For several years I’ve guided sea kayaking expeditions, and a few years back I did a six-hundred mile paddle to Baja. I wanted to do a long-ish solo trip this year and fall seemed like the best time with my schedule. I would have preferred to paddle along the open coast and maybe do some island hopping on the Great Lakes, but fall weather can be a little unpredictable and I planned to paddle alone. I decided instead to do the full Au Sable River then take a left at Lake Huron and go up the coast for fifty miles or so to Alpena. I spent quite a while dehydrating dinners, getting organized, and debating wearing my drysuit vs a wetsuit.
My girlfriend Karisma and I went on a weekend backpacking trip with a couple of her friends in northern Michigan, then she dropped me off at the river on Monday morning before sunrise. I told her I expected it to take about an hour to pack the boat and get on the water; she thought it couldn't possibly take that long and was surprised when it turned out to be true! There was a lot to organize: food for a full week, a drysuit for paddling Lake Huron (it was too unseasonably hot and the water was too warm to wear it on the river), a cart for the six portages, etc., etc. Sea kayaking is a gear-intensive sport at the best of times, and with the standard safety equipment and camping supplies, I had an impressive pile coming with me.
The cart had been a little tricky to find. People commonly use canoes on this river for ease of portaging, but I chose a sea kayak because 1) I don’t own a canoe, and 2) I needed it to paddle the last stretch of open water on Lake Huron. Sea kayaks are much more unwieldy, so travelling by myself I needed a cart that would collapse enough to be transported. I rigged up a system of zip-ties and bungee cords behind my footrests and luckily the detachable wheels fit perfectly. The actual frame of the cart could be strapped to the back deck.
I had printed out charts of the coastline and had picked up a map of the national forest that included the river, but I didn’t have a clear understanding of the distances between each point and hadn’t been able to find that info. I wasn’t too concerned; I had a rough idea of the plan and expected to paddle about twenty-five miles a day, finishing in seven days.
Day One 10/4/21 Campsite: Parmalee Campground Dinner: Sausage & Veggie Rice Miles: 32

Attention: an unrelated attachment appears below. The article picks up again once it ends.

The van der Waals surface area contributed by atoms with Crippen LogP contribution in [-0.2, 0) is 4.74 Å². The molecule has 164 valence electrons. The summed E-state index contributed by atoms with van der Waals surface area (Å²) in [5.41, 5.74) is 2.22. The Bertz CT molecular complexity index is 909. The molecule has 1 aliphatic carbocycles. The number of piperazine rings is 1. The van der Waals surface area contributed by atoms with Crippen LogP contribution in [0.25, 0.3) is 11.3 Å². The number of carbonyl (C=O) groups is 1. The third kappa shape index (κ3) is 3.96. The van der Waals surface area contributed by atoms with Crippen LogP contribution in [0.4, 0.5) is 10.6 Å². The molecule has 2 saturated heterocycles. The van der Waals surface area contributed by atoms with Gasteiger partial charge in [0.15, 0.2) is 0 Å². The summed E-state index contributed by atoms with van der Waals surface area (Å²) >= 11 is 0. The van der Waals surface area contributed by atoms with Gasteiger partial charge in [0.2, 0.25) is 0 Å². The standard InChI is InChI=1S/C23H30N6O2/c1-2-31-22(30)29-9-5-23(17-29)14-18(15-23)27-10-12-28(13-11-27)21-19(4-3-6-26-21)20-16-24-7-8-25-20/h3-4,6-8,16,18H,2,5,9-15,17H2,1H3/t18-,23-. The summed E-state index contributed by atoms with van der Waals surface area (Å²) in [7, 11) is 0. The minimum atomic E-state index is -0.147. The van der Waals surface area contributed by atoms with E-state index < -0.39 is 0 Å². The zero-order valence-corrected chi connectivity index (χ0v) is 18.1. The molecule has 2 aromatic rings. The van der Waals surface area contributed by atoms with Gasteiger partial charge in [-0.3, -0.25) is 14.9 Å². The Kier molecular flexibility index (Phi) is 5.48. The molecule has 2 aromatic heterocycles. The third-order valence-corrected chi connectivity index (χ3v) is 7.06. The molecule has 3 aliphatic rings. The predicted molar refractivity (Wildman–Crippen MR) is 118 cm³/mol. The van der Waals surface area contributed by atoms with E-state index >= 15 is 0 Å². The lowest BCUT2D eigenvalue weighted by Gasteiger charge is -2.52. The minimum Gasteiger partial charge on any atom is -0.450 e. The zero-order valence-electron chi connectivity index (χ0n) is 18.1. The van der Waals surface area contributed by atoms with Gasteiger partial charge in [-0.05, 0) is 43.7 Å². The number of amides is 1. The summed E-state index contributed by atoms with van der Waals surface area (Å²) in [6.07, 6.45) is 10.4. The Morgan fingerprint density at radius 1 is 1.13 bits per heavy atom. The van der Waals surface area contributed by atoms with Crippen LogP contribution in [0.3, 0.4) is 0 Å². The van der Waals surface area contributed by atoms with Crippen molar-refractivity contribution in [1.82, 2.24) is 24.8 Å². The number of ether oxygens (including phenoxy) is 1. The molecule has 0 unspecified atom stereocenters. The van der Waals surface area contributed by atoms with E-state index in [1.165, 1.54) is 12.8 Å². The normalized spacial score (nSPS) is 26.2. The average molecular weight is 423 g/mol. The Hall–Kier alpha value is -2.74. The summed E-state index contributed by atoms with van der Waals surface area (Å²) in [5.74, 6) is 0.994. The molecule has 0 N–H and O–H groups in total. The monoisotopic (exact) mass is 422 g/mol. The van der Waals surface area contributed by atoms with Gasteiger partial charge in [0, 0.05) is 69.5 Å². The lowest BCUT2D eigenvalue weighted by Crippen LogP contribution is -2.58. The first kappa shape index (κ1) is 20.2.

I was pleased to see that I was travelling much faster than expected; the current was moving right along and the turns weren’t slowing me down too much like tight river bends sometimes do with a long boat. The scenery was great; lots of overhanging cedar and pine trees. I only saw a few people on the water the first day, fishing out of small boats. About ten miles in the riverbanks became dominated by houses and cabins. This can be interesting in its own way, but definitely wasn't as nice as the remote earlier stretch.
Going around a corner, I was excited to see Karisma! She had waited for me at a spot about an hour and a half downriver. Some of the distances between points on the river is listed by various outfitters in ‘float times’ instead of miles, which is not that helpful for someone who plans to paddle instead of float. However, my guess on timing to reach this point had been accurate.
I had one last chance to get any forgotten gear; I wasn't missing anything, but I did take the chance to grab a bag of chips from the truck and squeeze it in a hatch. Getting back into the boat, I spotted a fossil along the shore and used it to further weigh down my boat. I have a good eye for spotting them and often get lucky! It was nice to paddle a blockage-free river for a change - usually the rivers I go on are obstructed with logs, beaver dams, and endless other debris.
Cabins remained the primary scenery most of this day, and it was hard to find dry spots to stop to get out of the boat and stretch, so when I did stop, I just stood in the shallow water. I don’t stop much, but every now and then a short break is needed. I ended up staying at Parmalee campground after paddling about thirty-two miles. It was further than I expected to paddle; I would have been okay going about another hour, but the next campsite was up at least another two, two and a half hours and I didn’t see any reason to push it that much.
The campground was nice, and I had the whole area to myself. I wasn’t sure how primitive the sites would be, but this one had a well, a pit toilet, and even trash bins. The life of luxury! I had a bit of time to relax and cook dinner before bed: vegetarian sausage sautéed and rice with dehydrated vegetables. An unusually bold chipmunk kept me company, hoping I would turn my back so it could help itself to some dinner. Not a chance!
In the photos, you'll see I do not always wear a lifejacket in calm water, but I do always use a bow line and I wear a tow belt with various safety items in it. I can also roll my boat if I should manage to capsize.